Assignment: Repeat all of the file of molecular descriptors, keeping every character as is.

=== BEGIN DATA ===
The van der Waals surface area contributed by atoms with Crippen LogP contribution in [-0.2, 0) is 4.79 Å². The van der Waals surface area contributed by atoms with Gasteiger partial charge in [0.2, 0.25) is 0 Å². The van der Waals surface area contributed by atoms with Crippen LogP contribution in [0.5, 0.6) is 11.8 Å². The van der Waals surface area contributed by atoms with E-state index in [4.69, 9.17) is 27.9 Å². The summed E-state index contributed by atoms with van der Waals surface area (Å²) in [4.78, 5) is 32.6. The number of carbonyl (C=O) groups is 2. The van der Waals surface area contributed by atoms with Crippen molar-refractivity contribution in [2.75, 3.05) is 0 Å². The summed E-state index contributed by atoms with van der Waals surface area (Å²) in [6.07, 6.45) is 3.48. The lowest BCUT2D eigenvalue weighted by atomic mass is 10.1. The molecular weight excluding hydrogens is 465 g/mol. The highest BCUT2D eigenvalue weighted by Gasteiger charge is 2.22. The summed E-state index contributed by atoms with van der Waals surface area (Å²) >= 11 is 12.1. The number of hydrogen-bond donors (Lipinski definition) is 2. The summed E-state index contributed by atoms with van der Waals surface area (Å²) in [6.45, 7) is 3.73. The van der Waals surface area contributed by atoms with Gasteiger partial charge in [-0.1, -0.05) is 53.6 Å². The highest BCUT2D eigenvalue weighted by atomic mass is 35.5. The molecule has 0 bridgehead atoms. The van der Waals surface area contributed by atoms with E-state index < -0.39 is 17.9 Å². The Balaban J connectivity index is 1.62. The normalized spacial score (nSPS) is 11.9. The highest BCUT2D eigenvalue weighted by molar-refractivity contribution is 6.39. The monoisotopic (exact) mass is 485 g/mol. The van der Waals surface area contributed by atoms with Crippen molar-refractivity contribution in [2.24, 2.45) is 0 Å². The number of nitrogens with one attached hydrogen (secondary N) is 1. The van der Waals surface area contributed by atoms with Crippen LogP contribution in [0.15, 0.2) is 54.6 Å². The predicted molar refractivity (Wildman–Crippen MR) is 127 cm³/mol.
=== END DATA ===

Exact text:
The van der Waals surface area contributed by atoms with Crippen LogP contribution in [-0.2, 0) is 4.79 Å². The van der Waals surface area contributed by atoms with Gasteiger partial charge in [0.2, 0.25) is 0 Å². The van der Waals surface area contributed by atoms with Crippen LogP contribution in [0.5, 0.6) is 11.8 Å². The van der Waals surface area contributed by atoms with E-state index in [4.69, 9.17) is 27.9 Å². The summed E-state index contributed by atoms with van der Waals surface area (Å²) in [4.78, 5) is 32.6. The number of carbonyl (C=O) groups is 2. The van der Waals surface area contributed by atoms with Crippen molar-refractivity contribution in [2.75, 3.05) is 0 Å². The summed E-state index contributed by atoms with van der Waals surface area (Å²) in [6.07, 6.45) is 3.48. The lowest BCUT2D eigenvalue weighted by atomic mass is 10.1. The molecular weight excluding hydrogens is 465 g/mol. The highest BCUT2D eigenvalue weighted by Gasteiger charge is 2.22. The summed E-state index contributed by atoms with van der Waals surface area (Å²) >= 11 is 12.1. The number of hydrogen-bond donors (Lipinski definition) is 2. The summed E-state index contributed by atoms with van der Waals surface area (Å²) in [6.45, 7) is 3.73. The van der Waals surface area contributed by atoms with Gasteiger partial charge in [-0.1, -0.05) is 53.6 Å². The highest BCUT2D eigenvalue weighted by atomic mass is 35.5. The molecule has 0 bridgehead atoms. The van der Waals surface area contributed by atoms with E-state index < -0.39 is 17.9 Å². The Balaban J connectivity index is 1.62. The normalized spacial score (nSPS) is 11.9. The highest BCUT2D eigenvalue weighted by molar-refractivity contribution is 6.39. The monoisotopic (exact) mass is 485 g/mol. The van der Waals surface area contributed by atoms with Crippen molar-refractivity contribution in [2.24, 2.45) is 0 Å². The number of nitrogens with one attached hydrogen (secondary N) is 1. The van der Waals surface area contributed by atoms with Crippen LogP contribution in [0.15, 0.2) is 54.6 Å². The predicted molar refractivity (Wildman–Crippen MR) is 127 cm³/mol.